load was not very significant.

Although the total load-settlement curves provided by the different programs correspond well,

the discrepancy regarding the proportion of load transferred to the pile base is not negligible.

In the simulation performed by Plaxis, the tip was not as mobilized, even if a smooth interface

was considered;

This indicates that the algorithm used in Plaxis might have significant differences to the other

ones;

When dilatancy in the soil at the pile base was introduced, the base was indeed a lot more

mobilized.

The simulation performed in chapter 5, however, lead to satisfactory results. It is possible to conclude

that:

The goal of this work was not to manipulate parameters indiscriminately in order to obtain the

same results as the SLTs; it was to introduce in the program acceptable values within the

commonly used ranges and taking into account the geological report recommendations,

calibrating the model as possible. Given the little available information of the sites geology,

the number of layers (and consequently of soil parameters) and the considerable

discrepancies between the geological profile of the static load test report and the ones given

by the closest boreholes, as well as the differences between the applied and measured load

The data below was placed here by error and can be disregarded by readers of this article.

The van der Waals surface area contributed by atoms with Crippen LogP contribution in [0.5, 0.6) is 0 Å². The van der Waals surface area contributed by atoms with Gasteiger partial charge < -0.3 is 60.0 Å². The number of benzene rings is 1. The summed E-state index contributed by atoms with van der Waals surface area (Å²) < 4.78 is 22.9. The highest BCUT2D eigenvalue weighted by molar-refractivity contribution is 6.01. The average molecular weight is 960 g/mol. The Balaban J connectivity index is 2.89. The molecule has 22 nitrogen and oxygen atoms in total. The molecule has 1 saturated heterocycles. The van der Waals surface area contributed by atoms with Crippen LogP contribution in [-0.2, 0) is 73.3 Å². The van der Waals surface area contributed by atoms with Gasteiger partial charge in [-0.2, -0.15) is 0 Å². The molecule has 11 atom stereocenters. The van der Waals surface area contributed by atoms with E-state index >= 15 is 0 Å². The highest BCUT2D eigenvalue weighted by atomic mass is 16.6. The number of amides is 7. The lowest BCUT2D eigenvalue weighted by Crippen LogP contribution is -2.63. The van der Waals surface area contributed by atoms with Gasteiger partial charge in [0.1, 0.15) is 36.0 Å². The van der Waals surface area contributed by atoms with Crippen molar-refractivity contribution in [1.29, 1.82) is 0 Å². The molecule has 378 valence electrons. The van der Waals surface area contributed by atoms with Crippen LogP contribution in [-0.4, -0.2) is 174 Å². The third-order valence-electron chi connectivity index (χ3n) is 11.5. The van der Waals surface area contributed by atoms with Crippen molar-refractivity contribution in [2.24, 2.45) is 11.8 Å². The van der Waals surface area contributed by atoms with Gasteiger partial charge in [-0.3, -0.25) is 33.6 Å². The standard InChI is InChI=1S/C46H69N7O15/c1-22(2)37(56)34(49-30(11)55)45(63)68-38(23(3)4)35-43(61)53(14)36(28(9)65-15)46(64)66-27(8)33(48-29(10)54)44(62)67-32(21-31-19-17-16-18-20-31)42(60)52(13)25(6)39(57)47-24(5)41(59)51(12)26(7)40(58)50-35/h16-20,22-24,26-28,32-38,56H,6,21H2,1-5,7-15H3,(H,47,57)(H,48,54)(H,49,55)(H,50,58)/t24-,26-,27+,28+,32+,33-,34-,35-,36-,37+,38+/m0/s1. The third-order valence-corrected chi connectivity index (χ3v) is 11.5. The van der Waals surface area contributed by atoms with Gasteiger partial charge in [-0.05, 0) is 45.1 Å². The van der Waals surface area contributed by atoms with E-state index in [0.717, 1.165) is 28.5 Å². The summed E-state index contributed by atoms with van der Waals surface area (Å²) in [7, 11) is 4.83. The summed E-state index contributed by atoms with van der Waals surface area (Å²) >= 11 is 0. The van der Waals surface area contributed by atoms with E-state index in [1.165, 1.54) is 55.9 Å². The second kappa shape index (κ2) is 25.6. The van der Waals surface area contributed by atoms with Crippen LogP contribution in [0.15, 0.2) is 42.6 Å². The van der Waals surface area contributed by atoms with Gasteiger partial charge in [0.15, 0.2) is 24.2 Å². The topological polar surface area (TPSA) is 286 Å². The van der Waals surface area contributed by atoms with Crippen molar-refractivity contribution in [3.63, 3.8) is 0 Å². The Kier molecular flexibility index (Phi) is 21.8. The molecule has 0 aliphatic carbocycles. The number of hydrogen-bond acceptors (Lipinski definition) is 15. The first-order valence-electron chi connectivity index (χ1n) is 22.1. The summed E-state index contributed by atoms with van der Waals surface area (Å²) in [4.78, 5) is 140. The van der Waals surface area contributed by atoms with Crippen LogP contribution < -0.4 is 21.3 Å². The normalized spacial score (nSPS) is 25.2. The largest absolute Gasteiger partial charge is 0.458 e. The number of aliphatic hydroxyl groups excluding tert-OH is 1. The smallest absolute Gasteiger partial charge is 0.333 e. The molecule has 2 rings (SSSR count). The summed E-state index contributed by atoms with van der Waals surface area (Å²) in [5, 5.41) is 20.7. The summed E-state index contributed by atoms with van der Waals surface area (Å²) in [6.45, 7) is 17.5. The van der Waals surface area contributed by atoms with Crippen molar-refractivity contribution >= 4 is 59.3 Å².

and the normal errors associated with in-situ tests, the results provided by Plaxis correspond

very well with the ones from the instrumentation used in the SLT;

Not all the parameters indicated in the geological report were used, since some of them did

not seem appropriate; the ones which were used, however, lead to good results. As for the

92

parameters for which there was no available information, values of the generally used ranges

were successfully applied;

The normal stress distribution along the pile calculated by Plaxis corresponded well with the

SLT results, for the two load steps with available information. As for the shaft load, the

distribution by layer provided by the model was consistent with the expectations regarding the

increase of soil resistance with depth. The last layer of soil, hard clay, did not reach its

maximum resistance; besides, during the unloading phase, the other less resistant layers

unloaded first.

It is possible to conclude that the effect of the casing was not negligible, and the fact that it

was not considered in the model affected the quality of the results. It is likely that the casing

has caused an enlargement of the borehole, increasing stresses in the area;

When applied to this case study, the elastic theory-based methods do not provide satisfactory

load-settlement results. This is due to the number of simplifications assumed by the methods,

such as admitting an average value for the Youngs modulus of the soil. The most relevant

difference is perhaps the interface strength factor, which is equal to 1 in the analytical

methods, whereas the values introduced in the model are between 0.5 and 0.6; therefore,

Plaxis provides lower values of generated shear stress, and thus lower total load.